# When can we say that $A^{\mathrm T} B = B^{\mathrm T} A$?

I was looking at the derivation of the normal equation from here.

Now, the author has used the fact that $$A^{\mathrm T} B = B^{\mathrm T} A$$ to reach the step shown in the below image. Can anyone provide some information like, when is it true, or how we can prove it?

$$J(\theta) = ((X\theta)^{\mathrm T} -y^{\mathrm T})(X\theta -y)$$ $$J(\theta) = (X\theta)^{\mathrm T} X\theta -\color{blue}{(X\theta)^{\mathrm T} y \color{black}{-} y^{\mathrm T} (X\theta)} +y^{\mathrm T} y$$ Note that $$X\theta$$ is a vector, and so is $$y$$. So when we multiply one by another, it doesn't matter what the order is (as long as the dimensions work out). So we can further simplify: $$J(\theta) = \theta^{\mathrm T} X^{\mathrm T} X \theta -\color{blue}{2(X\theta)^{\mathrm T} y} +y^{\mathrm T} y$$

• $(AB)^T=B^TA^T$ Apr 25, 2018 at 13:51

Note that $(A^{\rm T} B)^{\rm T} = B^{\rm T} (A^{\rm T})^{\rm T} = B^{\rm T} A$, so if you are constraining $A^{\rm T} B = B^{\rm T} A$, that implies $(A^{\rm T} B)^{\rm T} = A^{\rm T} B$, meanining $A^{\rm T} B$ is symmetric.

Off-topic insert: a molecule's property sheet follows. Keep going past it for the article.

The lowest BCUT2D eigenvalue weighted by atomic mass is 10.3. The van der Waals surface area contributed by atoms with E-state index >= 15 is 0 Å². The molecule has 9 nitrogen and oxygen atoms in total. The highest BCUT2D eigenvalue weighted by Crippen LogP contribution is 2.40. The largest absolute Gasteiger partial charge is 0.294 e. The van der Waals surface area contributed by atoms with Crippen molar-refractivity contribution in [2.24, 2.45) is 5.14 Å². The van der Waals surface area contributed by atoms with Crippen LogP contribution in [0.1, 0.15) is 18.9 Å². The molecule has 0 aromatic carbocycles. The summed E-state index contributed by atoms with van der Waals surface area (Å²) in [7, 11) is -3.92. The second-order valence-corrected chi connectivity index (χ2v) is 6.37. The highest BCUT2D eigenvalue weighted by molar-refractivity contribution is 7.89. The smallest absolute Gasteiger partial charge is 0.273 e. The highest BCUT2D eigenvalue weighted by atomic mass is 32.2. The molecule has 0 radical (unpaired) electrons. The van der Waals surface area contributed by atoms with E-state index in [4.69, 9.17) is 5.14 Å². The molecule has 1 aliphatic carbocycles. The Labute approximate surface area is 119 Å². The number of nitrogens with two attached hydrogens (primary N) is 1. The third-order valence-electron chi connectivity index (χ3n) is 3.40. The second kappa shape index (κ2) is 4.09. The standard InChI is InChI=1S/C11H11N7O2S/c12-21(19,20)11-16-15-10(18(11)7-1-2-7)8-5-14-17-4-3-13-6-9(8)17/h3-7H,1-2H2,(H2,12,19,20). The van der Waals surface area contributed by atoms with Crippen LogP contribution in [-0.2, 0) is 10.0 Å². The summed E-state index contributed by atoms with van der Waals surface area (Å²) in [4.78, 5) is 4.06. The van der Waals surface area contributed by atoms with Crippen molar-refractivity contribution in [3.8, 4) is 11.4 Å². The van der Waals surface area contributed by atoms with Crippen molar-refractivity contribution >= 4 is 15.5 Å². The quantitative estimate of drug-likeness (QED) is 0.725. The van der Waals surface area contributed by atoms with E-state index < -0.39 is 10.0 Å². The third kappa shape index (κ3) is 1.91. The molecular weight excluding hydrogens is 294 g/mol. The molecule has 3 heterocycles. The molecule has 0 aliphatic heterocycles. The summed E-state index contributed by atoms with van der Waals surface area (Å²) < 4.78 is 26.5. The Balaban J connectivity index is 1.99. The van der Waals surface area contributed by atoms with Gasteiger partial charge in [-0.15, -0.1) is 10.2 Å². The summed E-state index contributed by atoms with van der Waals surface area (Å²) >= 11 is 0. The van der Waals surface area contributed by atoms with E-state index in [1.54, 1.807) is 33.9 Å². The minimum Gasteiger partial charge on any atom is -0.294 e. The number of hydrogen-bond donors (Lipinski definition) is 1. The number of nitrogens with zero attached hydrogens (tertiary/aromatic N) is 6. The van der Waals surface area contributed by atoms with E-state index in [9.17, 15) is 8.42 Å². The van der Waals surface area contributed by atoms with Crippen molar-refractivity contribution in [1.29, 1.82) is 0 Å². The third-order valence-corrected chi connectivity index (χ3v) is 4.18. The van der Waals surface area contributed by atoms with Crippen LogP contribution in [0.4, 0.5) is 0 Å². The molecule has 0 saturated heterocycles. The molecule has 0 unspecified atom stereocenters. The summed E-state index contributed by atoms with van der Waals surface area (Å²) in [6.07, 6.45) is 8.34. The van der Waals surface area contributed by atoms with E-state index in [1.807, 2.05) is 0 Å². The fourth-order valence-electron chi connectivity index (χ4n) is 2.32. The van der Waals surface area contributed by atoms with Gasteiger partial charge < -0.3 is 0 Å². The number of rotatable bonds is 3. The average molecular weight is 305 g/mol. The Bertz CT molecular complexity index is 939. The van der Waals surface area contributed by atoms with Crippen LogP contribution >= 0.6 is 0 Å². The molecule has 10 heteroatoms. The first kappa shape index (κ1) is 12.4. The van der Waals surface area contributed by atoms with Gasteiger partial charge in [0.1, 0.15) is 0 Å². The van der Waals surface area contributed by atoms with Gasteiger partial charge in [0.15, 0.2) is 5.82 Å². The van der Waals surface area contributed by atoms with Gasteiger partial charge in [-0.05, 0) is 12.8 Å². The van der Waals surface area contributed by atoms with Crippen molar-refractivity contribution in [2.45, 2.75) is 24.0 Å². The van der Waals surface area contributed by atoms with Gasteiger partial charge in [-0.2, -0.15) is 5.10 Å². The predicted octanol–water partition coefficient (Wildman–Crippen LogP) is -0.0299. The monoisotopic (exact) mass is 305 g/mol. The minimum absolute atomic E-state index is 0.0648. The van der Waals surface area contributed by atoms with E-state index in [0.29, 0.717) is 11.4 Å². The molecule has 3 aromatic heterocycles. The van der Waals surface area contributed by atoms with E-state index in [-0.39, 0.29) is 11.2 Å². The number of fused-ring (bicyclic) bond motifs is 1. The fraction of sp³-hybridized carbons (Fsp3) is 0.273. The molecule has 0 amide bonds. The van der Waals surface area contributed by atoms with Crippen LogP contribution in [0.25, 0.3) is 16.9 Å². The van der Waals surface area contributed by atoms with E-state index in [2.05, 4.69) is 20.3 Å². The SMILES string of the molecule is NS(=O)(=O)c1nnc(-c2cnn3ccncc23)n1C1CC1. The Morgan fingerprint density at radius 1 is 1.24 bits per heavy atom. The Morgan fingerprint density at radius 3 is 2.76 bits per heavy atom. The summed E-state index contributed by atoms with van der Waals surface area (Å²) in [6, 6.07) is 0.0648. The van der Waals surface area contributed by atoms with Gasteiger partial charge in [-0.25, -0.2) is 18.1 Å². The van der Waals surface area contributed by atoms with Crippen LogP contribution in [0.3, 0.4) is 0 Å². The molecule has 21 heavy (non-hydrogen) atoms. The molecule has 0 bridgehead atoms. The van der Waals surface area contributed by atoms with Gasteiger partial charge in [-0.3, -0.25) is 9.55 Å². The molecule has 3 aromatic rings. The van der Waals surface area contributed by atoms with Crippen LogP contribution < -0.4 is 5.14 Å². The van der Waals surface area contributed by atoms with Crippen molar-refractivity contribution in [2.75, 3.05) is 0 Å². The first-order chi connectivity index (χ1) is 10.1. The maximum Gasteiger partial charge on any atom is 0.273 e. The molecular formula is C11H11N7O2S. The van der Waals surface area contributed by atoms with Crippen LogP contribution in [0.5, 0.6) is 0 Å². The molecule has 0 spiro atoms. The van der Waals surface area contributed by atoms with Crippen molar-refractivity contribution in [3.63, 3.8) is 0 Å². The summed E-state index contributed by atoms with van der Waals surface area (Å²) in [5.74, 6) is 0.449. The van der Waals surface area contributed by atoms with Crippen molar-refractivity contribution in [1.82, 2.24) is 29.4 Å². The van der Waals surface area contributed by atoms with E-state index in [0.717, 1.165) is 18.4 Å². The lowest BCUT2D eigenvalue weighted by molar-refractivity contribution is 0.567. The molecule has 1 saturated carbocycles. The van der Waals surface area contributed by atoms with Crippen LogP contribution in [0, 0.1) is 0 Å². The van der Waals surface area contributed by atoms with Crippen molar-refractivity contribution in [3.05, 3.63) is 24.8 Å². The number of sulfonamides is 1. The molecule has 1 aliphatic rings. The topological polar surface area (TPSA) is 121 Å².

• Got the symmetric part...So does it mean that $(X\theta)^Ty$ will always be a symmetric matrix?...how to prove that w.r.t normal equation derivation? Apr 25, 2018 at 14:30
• Is $X$ a matrix and both $\theta$ and $y$ are column vectors? If so, then $(X\theta)^{\rm T} y$ will always be symmetric because $X\theta$ is a vector and $(X\theta)^{\rm T} y$ is a scalar (a $1\times 1$ matrix), and scalars are always symmetric. Apr 25, 2018 at 14:35
Let's call $$C=AB$$ Then we have that $$C_{ij}=A_{ik}B_{kj}$$ We know that $$(M^T)_{ab}=M_{ba}$$ So we have that: $$(C^T)_{ij}=C_{ji}$$ $$(C^T)_{ij}=A_{jk}B_{ki}$$ $$(C^T)_{ij}=B_{ki}A_{jk}$$ $$(C^T)_{ij}=(B^T)_{ik}(A^T)_{kj}$$ And finally: $$C^T=B^TA^T$$ $$(AB)^T=B^TA^T$$